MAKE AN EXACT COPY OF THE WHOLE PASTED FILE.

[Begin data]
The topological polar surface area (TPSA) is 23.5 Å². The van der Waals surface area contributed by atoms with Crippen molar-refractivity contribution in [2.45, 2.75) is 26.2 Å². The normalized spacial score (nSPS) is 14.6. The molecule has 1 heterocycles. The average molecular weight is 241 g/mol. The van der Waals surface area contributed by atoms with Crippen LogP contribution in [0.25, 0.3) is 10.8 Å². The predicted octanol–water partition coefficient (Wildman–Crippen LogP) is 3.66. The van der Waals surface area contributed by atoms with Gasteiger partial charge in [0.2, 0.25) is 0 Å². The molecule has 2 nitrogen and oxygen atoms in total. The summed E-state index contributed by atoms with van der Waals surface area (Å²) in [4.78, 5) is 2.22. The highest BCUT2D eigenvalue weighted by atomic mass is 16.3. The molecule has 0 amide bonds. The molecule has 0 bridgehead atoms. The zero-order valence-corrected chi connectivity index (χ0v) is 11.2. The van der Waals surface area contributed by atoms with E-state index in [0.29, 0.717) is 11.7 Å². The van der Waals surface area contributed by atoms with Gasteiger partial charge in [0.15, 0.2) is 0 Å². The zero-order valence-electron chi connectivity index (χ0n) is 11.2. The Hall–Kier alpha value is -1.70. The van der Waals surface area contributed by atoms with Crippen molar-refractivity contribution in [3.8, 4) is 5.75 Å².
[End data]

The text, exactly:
The topological polar surface area (TPSA) is 23.5 Å². The van der Waals surface area contributed by atoms with Crippen molar-refractivity contribution in [2.45, 2.75) is 26.2 Å². The normalized spacial score (nSPS) is 14.6. The molecule has 1 heterocycles. The average molecular weight is 241 g/mol. The van der Waals surface area contributed by atoms with Crippen LogP contribution in [0.25, 0.3) is 10.8 Å². The predicted octanol–water partition coefficient (Wildman–Crippen LogP) is 3.66. The van der Waals surface area contributed by atoms with Gasteiger partial charge in [0.2, 0.25) is 0 Å². The molecule has 2 nitrogen and oxygen atoms in total. The summed E-state index contributed by atoms with van der Waals surface area (Å²) in [4.78, 5) is 2.22. The highest BCUT2D eigenvalue weighted by atomic mass is 16.3. The molecule has 0 amide bonds. The molecule has 0 bridgehead atoms. The zero-order valence-corrected chi connectivity index (χ0v) is 11.2. The van der Waals surface area contributed by atoms with E-state index in [0.29, 0.717) is 11.7 Å². The van der Waals surface area contributed by atoms with Gasteiger partial charge in [0.15, 0.2) is 0 Å². The zero-order valence-electron chi connectivity index (χ0n) is 11.2. The Hall–Kier alpha value is -1.70. The van der Waals surface area contributed by atoms with Crippen molar-refractivity contribution in [3.8, 4) is 5.75 Å².